When I was a youngster back in the 50’s school was hard for me. I struggled in almost every subject—the 3 R’s especially—and I was keenly aware that many of my classmates found school easier than I did. I liked lunchtime, P.E., recess, and, when no reading was involved, science.
My difficulties in language arts had a lot to do with inspiring me to come up with Soundabet. A tool like Soundabet ought to make it easier for teachers to show the code that underlies reading and writing. If Soundabet could save other kids from struggling like I did, then it was worth going to the trouble of bringing it into the world.
Of course, not every kid struggles with language arts. For some kids, reading and writing come naturally.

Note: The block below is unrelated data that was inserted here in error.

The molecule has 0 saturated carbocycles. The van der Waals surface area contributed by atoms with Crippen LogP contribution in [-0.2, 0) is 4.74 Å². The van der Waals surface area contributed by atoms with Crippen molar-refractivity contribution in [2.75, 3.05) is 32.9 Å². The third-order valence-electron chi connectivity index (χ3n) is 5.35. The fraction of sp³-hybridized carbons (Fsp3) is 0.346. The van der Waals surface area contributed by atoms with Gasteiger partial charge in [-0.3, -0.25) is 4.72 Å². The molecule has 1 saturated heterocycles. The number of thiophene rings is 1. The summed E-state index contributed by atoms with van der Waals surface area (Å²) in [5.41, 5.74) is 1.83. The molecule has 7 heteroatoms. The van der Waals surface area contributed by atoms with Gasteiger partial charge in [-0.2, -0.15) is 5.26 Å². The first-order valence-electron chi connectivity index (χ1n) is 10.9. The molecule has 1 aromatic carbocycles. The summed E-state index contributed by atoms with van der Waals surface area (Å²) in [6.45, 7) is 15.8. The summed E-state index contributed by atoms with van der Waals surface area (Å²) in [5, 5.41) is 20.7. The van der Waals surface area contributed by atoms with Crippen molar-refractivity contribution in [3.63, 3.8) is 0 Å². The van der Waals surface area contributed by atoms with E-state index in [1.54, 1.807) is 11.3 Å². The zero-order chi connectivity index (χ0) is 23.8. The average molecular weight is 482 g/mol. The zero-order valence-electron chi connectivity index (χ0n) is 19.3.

Friday I was taking one of my English language learner through the mid-year DIBELS benchmark assessments. I was working on the test that is said to measure how many letters a student can name in 60 seconds.
The page I was working on looks like this.
I gave him the scripted instructions and started the stopwatch.
“Karate.” I thought I heard him say.
“What?” I asked him, thinking that he had misunderstood the directions.
“Karate!” I thought I heard him say again, though it sounded like it ended in the “D” sound, more like “karoddy” than “karate.”
He pointed to the top line, and drew his finger across the first five letters (C-R-O-D-Y) and blended them into a make-believe word, “Crody.”
He couldn’t understand why his answer confused me.
Sometimes it takes me a little while to catch up with my students.